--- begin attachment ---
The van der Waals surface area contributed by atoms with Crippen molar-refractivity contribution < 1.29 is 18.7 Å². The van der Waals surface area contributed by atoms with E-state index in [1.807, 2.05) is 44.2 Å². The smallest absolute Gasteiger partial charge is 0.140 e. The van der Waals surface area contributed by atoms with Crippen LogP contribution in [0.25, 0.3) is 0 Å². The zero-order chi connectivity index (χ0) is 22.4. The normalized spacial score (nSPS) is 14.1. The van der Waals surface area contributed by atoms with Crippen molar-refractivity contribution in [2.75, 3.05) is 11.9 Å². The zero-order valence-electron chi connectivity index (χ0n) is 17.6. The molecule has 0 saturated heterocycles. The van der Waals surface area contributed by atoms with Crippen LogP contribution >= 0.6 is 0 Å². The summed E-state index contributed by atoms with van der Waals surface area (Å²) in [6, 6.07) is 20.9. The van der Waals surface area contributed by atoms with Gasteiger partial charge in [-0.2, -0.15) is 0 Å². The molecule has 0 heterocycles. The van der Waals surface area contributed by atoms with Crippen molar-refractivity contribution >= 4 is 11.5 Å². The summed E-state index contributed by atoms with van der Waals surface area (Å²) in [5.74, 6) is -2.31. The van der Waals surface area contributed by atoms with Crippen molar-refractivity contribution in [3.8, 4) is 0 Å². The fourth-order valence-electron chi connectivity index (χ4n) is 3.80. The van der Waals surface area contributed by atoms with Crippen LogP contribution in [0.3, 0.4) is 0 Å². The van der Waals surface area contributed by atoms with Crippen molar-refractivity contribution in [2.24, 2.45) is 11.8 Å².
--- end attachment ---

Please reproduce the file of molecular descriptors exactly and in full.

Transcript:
The van der Waals surface area contributed by atoms with Crippen molar-refractivity contribution < 1.29 is 18.7 Å². The van der Waals surface area contributed by atoms with E-state index in [1.807, 2.05) is 44.2 Å². The smallest absolute Gasteiger partial charge is 0.140 e. The van der Waals surface area contributed by atoms with Crippen LogP contribution in [0.25, 0.3) is 0 Å². The zero-order chi connectivity index (χ0) is 22.4. The normalized spacial score (nSPS) is 14.1. The van der Waals surface area contributed by atoms with Crippen molar-refractivity contribution in [2.75, 3.05) is 11.9 Å². The zero-order valence-electron chi connectivity index (χ0n) is 17.6. The molecule has 0 saturated heterocycles. The van der Waals surface area contributed by atoms with Crippen LogP contribution >= 0.6 is 0 Å². The summed E-state index contributed by atoms with van der Waals surface area (Å²) in [6, 6.07) is 20.9. The van der Waals surface area contributed by atoms with Gasteiger partial charge in [-0.2, -0.15) is 0 Å². The molecule has 0 heterocycles. The van der Waals surface area contributed by atoms with Crippen molar-refractivity contribution >= 4 is 11.5 Å². The summed E-state index contributed by atoms with van der Waals surface area (Å²) in [5.74, 6) is -2.31. The van der Waals surface area contributed by atoms with Crippen molar-refractivity contribution in [3.8, 4) is 0 Å². The fourth-order valence-electron chi connectivity index (χ4n) is 3.80. The van der Waals surface area contributed by atoms with Crippen LogP contribution in [0.3, 0.4) is 0 Å². The van der Waals surface area contributed by atoms with Crippen molar-refractivity contribution in [2.24, 2.45) is 11.8 Å².